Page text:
When my father died he left me a ring which had once belonged to his father. But before long I was thrown into a panic – I had lost it. Racked with guilt, I tuned to a stranger for help.
Gold drew many to South Africa and it was gold that has just reaffirmed my faith in this muddled, mosaic nation.
As a Briton living in Cape Town, I recently received the call nobody wants. My father had passed away. After the funeral in England, my mother showed me dad’s will. It mostly went to her with one named item for me – a gold ring, worn for decades by dad and before him, by his own father.
A 600-year-old gold ring engraved with St George and the Dragon sheds new light on the saint’s medieval followers in Norwich, an expert has told the BBC.
The ring, found by a metal detectorist in South Creake, Norfolk, dates from between 1350 and 1430.
Dr Jonathan Good, author of The Cult of St George, said the ring “attests to the popularity of St George” and may be linked to a guild devoted to the saint.
The ring was ruled to be treasure at an inquest in Norwich this week.
It is set to be acquired by Norwich Castle Museum.
A nugget of gold found in a river in the Southern Uplands is thought to be the most significant discovery in Scotland in the past 70 years.
The 20 carat golden nugget, which weighed about 18.1g (0.6oz), has an estimated value of £10,000.
It was discovered by a Canadian man during a gold panning course near Wanlockhead in the Lowther Hills.
However the man, known as John, was so unimpressed by his discovery, he almost threw it back in the water.
At little over half an ounce, its real bullion value is less than £500. God knows where they get £10,000 from, unless it’s from Scottish sentimentality.
The remains of a British soldier believed to have been blown up by a German mortar during the Second World War have been found by a metal detector enthusiast on a remote Italian hillside.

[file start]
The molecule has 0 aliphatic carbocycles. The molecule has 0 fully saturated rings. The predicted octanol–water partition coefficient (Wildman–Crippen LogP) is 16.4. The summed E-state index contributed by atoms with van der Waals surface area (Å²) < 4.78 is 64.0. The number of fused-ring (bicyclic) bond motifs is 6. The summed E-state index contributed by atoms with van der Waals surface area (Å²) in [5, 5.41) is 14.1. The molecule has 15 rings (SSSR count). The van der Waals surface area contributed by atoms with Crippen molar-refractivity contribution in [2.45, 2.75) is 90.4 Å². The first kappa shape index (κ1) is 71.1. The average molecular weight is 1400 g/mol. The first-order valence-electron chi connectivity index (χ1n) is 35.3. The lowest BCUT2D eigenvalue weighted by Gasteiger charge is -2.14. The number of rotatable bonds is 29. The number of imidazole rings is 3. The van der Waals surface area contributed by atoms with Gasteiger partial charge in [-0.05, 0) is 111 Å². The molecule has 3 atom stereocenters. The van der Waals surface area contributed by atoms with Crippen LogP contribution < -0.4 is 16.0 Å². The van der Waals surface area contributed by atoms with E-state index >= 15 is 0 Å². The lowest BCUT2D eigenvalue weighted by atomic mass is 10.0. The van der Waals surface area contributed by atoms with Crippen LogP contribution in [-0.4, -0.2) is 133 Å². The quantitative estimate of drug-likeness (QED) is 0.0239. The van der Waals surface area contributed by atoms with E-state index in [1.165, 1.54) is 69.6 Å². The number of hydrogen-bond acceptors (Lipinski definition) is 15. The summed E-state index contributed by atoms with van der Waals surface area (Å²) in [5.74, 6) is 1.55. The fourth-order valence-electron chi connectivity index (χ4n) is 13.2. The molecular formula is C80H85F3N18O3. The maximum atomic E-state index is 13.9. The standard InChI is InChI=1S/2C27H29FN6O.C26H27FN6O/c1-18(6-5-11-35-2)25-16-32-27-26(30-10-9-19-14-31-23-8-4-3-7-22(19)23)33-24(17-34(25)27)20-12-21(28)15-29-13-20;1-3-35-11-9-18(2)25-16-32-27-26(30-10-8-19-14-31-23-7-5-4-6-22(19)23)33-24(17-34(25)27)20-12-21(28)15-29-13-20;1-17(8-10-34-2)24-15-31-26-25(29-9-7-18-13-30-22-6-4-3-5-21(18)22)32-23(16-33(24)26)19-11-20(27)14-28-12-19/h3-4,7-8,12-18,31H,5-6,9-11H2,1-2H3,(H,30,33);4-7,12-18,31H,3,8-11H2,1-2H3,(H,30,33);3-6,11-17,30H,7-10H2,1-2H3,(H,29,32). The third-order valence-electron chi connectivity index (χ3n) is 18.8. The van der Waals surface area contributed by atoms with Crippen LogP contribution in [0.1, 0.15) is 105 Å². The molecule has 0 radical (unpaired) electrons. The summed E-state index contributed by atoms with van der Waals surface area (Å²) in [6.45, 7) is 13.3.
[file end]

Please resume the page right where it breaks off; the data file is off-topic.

Officials are now trying to establish the identity of the serviceman – who is thought to be from the UK because his bones were found next to dozens of British Army issue bullets.
The skeleton was found in undergrowth close to the site where two other sets of remains – also identified as British servicemen – were discovered last year.
Pasquale Capozzolo found the skeleton on a hillside at Pellezzano, above the town of Amalfi, a picturesque coastal town popular with British holidaymakers and the scene of the bloodiest fighting.
The bones were discovered after Mr Capozzolo’s metal detector ‘pinged’. He dug down to discover dozens of British Army issue bullets which were in use with troops for the standard issue 303 Lee Enfield rifle.
Mr Capozzolo said: ‘I found the skeleton about half a metre or so down in the earth.
‘It hadn’t been buried and from the way the bones were scattered it looked as if he had been hit by an explosion. There was shrapnel around which was German so it looks as if he was hit by a shell.
Experts at London’s British Museum have confirmed they want to buy two early Bronze Age flat axes unearthed in a Silsden field by a hobby metal detectorist.
When Edward Hannon isn’t serving up burgers and chips in his job as a fast-food worker, he is out and about in all weather with his metal detector.
It was one day in July last year he and friend Sarah Coultous, 43, stopped off by chance at a farm near Silsden to try their luck at treasure hunting.
Mr Hannon is staying tight-lipped about the exact location to prevent illegal digging for other artefacts.
Two Bronze Age gold rings which were found by a metal detectorist on farm land in Wrexham have been declared treasure by a coroner.
The lock-rings – worn either as earrings or in the hair by a person of wealth and status about 3,000 years ago – were discovered in Rossett.
The ornaments will now go on display in Wrexham County Borough Museum.
Fortunes could be saved from going down the drain by extracting gold and precious metals from human excrement, scientists suggest.
Sewage sludge contains traces of gold, silver and platinum at levels that would be seen as commercially viable by traditional prospectors. “The gold we found was at the level of a minimal mineral deposit,” said Kathleen Smith, of the US Geological Survey.
Smith and her colleagues argue that extracting metals from waste could also help limit the release of harmful metals, such as lead, into the environment in fertilisers and reduce the amount of toxic sewage that has to be buried or burnt.
“If you can get rid of some of the nuisance metals that currently limit how much of these biosolids we can use on fields and forests, and at the same time recover valuable metals and other elements, that’s a win-win,” she said.
A previous study, by Arizona State University, estimated that a city of 1 million inhabitants flushed about $13m (£8.7m) worth of precious metals down toilets and sewer drains each year.
Not sure I fancy taking the Deus into the sewers. Still, it seems to suggest that the UK could be flushing over half a billion quids worth of precious metals down the khazi every year. That’s almost £9 per person.